Nationwide Strike: ASUU-LASU Demands Payment Of Academic Allowance
- Other Apps
Lecturers under the Academic Staff Union of Universities have asked the Federal Government to pay all its earned academic allowances.
The Academic Staff Union of Universities, Lagos State University chapter, has demanded the payment of accumulated Earned Academic Allowance unpaid since 2009 to lecturers in the institution.
The union’s demand is captured in its bulletin obtained by the News Agency of Nigeria on Tuesday in Lagos.
The demands, signed by signed by its Secretary, Dr Tony Dansu and the Assistant Secretary, Dr Adeolu Oyekan, indicated that the EAA was a product of the ASUU/Federal Government Agreement of 2009, which redefined the minimum benchmark for university administration in Nigeria.
ASUU-LASU said that the Lagos State Government and LASU’s administration had since breached the agreement, as it remains the only university yet to pay any fraction of the allowance throughout the country.
“The EAA, it should be noted, was part of the negotiated emolument of academic staff whose payment was deferred by the university when it started to implement the new salary structure.
“No one in his wildest of imagination expects the university to accumulate the allowances spanning a period of almost a decade,” it said.
According to the union, ASUU-LASU under different leadership made a case for the payment of the allowances so that the university avoids an accumulation that may in the future prove burdensome.
It said these plans were ignored by successive administrations and as at January 2016 when the current Vice-Chancellor, Prof. Olanrewaju Fagbohun assumed office, the arrears had already spanned to about 6 years.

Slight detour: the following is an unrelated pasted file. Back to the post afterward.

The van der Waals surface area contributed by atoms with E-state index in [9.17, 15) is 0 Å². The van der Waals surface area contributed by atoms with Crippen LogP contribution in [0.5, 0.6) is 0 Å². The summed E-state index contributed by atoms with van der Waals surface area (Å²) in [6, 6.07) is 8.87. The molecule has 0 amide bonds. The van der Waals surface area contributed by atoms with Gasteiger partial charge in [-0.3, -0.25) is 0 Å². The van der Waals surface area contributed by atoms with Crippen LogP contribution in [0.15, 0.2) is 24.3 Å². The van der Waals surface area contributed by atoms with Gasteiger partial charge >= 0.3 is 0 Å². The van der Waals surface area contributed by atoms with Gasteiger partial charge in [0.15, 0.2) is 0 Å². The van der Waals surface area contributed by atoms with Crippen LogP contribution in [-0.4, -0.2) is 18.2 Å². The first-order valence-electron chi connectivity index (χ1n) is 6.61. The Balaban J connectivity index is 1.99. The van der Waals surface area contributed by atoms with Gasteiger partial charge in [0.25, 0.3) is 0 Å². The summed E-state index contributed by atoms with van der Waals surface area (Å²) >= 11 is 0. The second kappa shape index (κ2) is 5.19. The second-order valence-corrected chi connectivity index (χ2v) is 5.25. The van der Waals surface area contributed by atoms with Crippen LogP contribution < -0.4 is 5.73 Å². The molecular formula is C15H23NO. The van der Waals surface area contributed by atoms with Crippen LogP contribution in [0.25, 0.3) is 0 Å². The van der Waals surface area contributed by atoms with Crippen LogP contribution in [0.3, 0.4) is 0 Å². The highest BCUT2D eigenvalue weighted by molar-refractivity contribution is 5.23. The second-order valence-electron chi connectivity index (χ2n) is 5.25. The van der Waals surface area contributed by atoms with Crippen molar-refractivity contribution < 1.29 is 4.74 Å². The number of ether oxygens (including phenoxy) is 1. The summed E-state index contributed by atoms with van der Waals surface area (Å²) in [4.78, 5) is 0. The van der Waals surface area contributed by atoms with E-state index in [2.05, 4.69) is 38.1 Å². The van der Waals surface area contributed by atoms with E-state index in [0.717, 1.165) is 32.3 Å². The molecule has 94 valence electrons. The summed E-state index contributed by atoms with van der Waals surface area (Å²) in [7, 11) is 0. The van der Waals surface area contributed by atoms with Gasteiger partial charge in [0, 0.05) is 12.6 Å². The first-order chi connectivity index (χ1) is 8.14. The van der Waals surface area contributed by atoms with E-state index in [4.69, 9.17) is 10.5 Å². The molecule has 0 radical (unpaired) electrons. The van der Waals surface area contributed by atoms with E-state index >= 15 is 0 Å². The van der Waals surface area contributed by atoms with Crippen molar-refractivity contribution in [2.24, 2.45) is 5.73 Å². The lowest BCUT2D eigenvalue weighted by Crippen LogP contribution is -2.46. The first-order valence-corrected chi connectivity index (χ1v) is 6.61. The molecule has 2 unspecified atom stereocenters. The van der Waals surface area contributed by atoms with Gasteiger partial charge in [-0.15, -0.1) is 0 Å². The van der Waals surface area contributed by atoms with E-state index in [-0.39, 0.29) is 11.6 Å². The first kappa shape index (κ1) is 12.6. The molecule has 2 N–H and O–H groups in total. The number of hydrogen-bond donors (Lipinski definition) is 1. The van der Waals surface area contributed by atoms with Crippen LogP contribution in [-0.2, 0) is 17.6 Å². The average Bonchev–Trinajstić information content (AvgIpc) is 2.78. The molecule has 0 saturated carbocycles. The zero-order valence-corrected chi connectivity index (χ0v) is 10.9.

The union said it had raised the issue with the current vice-chancellor and forwarded components of the allowances to him when he suggested that the university had no understanding of them.
“This has since followed numerous reminders but the vice-chancellor has not for once responded and it is on this basis that the union executives decided in line with congress directive to take the case to public domain,” it said.
The union noted that the ongoing renegotiation between ASUU and the Federal Government had to do with the need to improve the conditions agreed to in 2009 which was long overdue for review.
According to ASUU-LASU, the ongoing renegotiation has nothing to do with the implementation of the subsisting agreement as claimed by the vice-chancellor in one of his bulletins.
The union said the disregard that the university administration had exhibited toward its own academic staff was the reason why it remained the only university yet to pay any fraction of the allowance.
ASUU-LASU, however, reassured the staff of its readiness to meet, dialogue and explore reasonable pathways geared toward ensuring payment of the long overdue allowance.
Reacting, the university’s spokesman, Mr Ademola Adekoya, told NAN that the issues of the unpaid EAA predates the tenure of the current vice-chancellor.
“The unpaid Earned Academic Allowances predated the assumption of Fagbohun to office and has been lingering since 2009 when the Federal Government agreed with ASUU that the allowances will be paid.
“Since then, nothing was paid, before the vice-chancellor was appointed in 2016, and when he came on board, he met a lot of unpaid salary arrears, denied promotions and that became his priority.
“He cannot just come and begin to pay earned academic allowances and leave promotion and salary arrears unpaid,” he said.
Adekoya challenged ASUU-LASU to name Nigerian universities that had paid the EAA to a reasonable amount, as many of them were even struggling to pay salaries as when due.
“How many universities have been paying the EAA in Nigeria? Most of them are struggling to pay salaries.
“The demands of workers in other universities is for their salaries to be paid as when due, as workers in some universities are even collecting half salaries so they are not talking about earned academic allowances for now,” he said.
Adekoya disclosed that the vice-chancellor on behalf of the university administration was not refusing to pay the allowances but was only requesting that things be prioritised so that workers salaries could still be paid regularly.